Chickens and decreasing daylight

We’ve been experimenting with extending the day for our chickens so they will continue to lay throughout the winter. It’s far from a huge success. We seem to get an average of one egg a day so we’re changing it up a bit. We had been turning a light on before sunup and again before dusk. We’re going to try turning it on only before sunup, around 4:30 am. I don’t think turning it on in the evening helps because they already know dark has arrived.

Beekeeping proefrock style

In the spring we became beekeepers, well, that’s not an accurate description of our beekeeping philosophy. We ordered two packages of bees from a local beekeeper who rears queens in Michigan. He orders standard packages of Italian bees without queens and sells them to his customers with his queens in the crate.

While they are in the crate, we could examine them closely. Boo found them so fascinating that for most of the spring and summer we took daily walks out to the hives to visit the girls. Yes, there are some boys, but not very many and they get kicked out in the fall. It’s a bit sad to watch, but they are deadweight for the winter and needed to go.

The bees appear are clumped in the center because there is a queen bee in a small cage and a yummy can of sugar-water to keep them doped up while they travel. Since the queen in the cage is not the one they grew up with she is protected so they get used to her and don’t attack her. Her cage has a small hole in one end with a sugar plug and cork. We removed the cork and let the bees continue to eat the sugar to set her free. By the time that happens everyone is happy with each other and has forgotten there used to be another queen scent.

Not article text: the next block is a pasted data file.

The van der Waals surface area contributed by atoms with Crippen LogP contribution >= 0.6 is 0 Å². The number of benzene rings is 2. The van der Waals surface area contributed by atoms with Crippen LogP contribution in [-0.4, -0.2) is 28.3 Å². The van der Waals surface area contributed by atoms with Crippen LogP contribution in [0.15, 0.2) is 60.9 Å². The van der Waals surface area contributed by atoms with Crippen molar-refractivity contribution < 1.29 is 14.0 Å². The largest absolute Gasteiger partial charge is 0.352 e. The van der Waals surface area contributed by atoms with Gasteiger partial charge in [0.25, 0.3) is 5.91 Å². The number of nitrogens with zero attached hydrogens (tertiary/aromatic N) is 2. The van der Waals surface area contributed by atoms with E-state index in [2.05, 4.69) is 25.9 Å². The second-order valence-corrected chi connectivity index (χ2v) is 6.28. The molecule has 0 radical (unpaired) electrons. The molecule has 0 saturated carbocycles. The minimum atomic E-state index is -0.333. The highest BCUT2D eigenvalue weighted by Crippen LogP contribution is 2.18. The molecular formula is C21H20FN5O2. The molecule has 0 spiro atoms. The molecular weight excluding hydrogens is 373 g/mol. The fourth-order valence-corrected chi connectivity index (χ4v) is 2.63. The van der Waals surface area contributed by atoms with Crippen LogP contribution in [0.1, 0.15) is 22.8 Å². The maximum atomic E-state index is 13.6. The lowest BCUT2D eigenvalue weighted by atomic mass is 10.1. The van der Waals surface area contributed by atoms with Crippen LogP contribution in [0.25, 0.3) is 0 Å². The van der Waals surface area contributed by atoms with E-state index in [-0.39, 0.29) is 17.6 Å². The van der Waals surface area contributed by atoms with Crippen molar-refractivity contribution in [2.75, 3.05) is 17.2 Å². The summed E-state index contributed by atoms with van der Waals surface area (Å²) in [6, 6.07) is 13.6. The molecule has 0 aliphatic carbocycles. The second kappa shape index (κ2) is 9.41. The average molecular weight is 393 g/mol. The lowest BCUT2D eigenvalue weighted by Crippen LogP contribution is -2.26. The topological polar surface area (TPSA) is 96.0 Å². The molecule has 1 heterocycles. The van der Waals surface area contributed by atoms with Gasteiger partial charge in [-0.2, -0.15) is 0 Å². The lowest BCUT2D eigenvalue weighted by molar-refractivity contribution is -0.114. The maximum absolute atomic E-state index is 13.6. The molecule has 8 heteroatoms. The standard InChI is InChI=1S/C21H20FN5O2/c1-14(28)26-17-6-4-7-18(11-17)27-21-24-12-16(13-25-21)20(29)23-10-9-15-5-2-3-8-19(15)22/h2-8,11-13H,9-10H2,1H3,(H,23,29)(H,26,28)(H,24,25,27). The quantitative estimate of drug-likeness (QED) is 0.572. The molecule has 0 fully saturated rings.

When we first set them up in their new homes, the blue hive seemed to be the stronger hive and the purple hive had a lot of dead bodies on the bottom of the crate during transport to us. By the end of the summer the purple hive surpassed expectation and we are a bit worried about the blue hive. We keep a hands-off approach only providing extra layers and frames when they need them. Our bees have a fierce independent streak and chose to build comb in crazy shapes. The books say to rearrange it for them but we chose not to force them to change their instincts. When we rotate the hive pieces in the spring this coming year or the next we’ll deal with that comb. We wrapped both hives in tar paper for the winter, popped in the entrance reducers and will check on them when we have the warm thaw in the later winter/early spring.